Collision Detection – 07/2006

A zero-g version of volleyball

Behold Bossaball: A version of volleyball that takes place on an enormous bouncy inflatable cushion — and includes two trampolines that propel players a dozen feet in the air, giving them insane hangtime and allowing them to deliver spikes with Scud-missile velocity. You’re also allowed to use your feet. Oh, and there’s a DJ whose job it is to synch music up with the plays.

See those three pictures above? They’re stills from a bossball clip, in which the player holds the ball between his feet, does a backflip six feet in the air, and uses his legs to hurl the ball across the net. Heh. Check out other clips here; as the official website describes the game …

It’s a mix between volleyball, football, gymnastics and capoeira.

To say the least. Obviously, bossaball is apiece with other nouveau sports created in recent years — such as the Slamball that Spike TV has been broadcasting, which also uses trampolines. In one sense, they’re pretty silly stuff; part of their appeal is not so much that they’re good sports, but that it’s fun watching people boinging around in the air.

But it reminds me of a question that often occurs to me: Why are there so few new sports created?

All the main ones — soccer, football, baseball, basketball — were codified and mass-marketified decades ago. Why not engineer some new ones? It’s hardly likely that we’ve exhausted all forms of play possible in the physical world, right? In the video-game world, designers have been on a tear for 20 years, pioneering new rulesets that create brilliant, fiendishly tricky play systems. Why haven’t we been equally as inventive in the ‘real’ world?

Bossaball and slamball may be rather marginal, but they’ve at least attempted to engineer a new play mechanic: The use of springboards to expand the vertical range of the athletes. Granted, the springboards are precisely why the games seem so goofy. But at least the designers are trying! And one could imagine that in our age of high-tech materials, a smart game designer could craft gameplay that offered new human abilities without being quite so daffy.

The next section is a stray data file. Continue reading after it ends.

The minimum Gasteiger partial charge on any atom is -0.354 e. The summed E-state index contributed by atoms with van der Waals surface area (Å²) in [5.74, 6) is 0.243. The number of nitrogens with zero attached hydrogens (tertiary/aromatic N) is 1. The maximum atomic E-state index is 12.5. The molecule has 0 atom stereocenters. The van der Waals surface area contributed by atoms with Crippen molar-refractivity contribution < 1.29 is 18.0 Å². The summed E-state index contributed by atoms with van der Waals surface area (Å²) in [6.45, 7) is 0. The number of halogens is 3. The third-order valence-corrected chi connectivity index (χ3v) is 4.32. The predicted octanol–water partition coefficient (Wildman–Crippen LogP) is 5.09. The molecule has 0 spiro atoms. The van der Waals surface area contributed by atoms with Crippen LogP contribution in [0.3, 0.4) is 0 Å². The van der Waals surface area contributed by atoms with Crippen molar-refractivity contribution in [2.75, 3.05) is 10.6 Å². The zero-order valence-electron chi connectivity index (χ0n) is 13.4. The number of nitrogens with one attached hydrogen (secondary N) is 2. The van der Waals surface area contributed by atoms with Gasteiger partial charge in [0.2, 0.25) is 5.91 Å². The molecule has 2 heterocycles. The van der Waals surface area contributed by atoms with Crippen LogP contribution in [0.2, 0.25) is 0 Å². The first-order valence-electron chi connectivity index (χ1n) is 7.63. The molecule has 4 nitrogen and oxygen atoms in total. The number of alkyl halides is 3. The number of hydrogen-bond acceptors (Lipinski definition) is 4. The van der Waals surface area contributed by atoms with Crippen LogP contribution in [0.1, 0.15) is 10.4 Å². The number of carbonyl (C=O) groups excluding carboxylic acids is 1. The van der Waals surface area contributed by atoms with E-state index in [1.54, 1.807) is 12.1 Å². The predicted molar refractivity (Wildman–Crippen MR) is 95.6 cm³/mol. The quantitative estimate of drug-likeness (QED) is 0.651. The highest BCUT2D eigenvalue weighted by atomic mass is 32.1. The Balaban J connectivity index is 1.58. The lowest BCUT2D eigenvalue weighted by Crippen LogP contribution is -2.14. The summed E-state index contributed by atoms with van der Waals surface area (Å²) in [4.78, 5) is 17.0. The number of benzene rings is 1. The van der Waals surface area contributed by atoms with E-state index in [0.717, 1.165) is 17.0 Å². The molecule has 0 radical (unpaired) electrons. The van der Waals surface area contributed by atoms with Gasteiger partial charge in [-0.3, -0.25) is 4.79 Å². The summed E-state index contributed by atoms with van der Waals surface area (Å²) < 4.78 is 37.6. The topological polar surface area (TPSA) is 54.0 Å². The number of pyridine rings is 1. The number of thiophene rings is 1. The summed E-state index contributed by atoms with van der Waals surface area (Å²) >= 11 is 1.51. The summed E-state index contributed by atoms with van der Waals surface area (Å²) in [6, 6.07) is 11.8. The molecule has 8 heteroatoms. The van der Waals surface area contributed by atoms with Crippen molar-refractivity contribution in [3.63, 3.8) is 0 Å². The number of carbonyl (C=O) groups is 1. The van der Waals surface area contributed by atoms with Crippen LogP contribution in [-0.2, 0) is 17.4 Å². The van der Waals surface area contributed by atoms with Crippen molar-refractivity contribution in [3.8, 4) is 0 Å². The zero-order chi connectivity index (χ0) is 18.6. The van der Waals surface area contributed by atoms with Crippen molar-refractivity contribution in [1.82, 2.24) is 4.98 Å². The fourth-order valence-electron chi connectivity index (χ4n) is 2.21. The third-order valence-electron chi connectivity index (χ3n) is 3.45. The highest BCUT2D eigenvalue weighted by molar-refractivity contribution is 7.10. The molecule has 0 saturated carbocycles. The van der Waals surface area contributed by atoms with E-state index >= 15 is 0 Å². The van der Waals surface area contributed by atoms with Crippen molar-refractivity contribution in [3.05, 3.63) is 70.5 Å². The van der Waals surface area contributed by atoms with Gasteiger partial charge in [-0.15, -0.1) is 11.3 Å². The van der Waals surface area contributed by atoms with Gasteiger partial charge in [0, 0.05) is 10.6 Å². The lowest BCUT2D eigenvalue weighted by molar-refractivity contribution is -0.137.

I think part of the problem is that we’ve forgotten that our major sports were, at some point in the past, designed. Baseball and football and soccer and basketball haven’t been with us since the beginning of time. They used to, y’know, not exist, and they only exist now because some dogged game designers had an interesting idea and kept tweaking and tweaking the rules until what emerged was the sports we now know and love. In that sense, baseball’s like an iPod: It’s the product of a bunch of gorgeously organic design decisions that make the whole thing just feel right. (Imagine if there were five bases: That one design change would create quite a different — and probably much worse — game, eh?)

I think there’s something about our physical sports that makes their design process seem invisible. They don’t seem like designed objects; they just are. That makes designers unlikely to want to create new sports, and more importantly, audiences unlikely to want to learn and appreciate a new one. It’s probably significant that video games — which have ushered in a renaissance of new forms of play — initially appealed to geeks who generally weren’t interested in physical sports. They were the only people who craved new forms of play.

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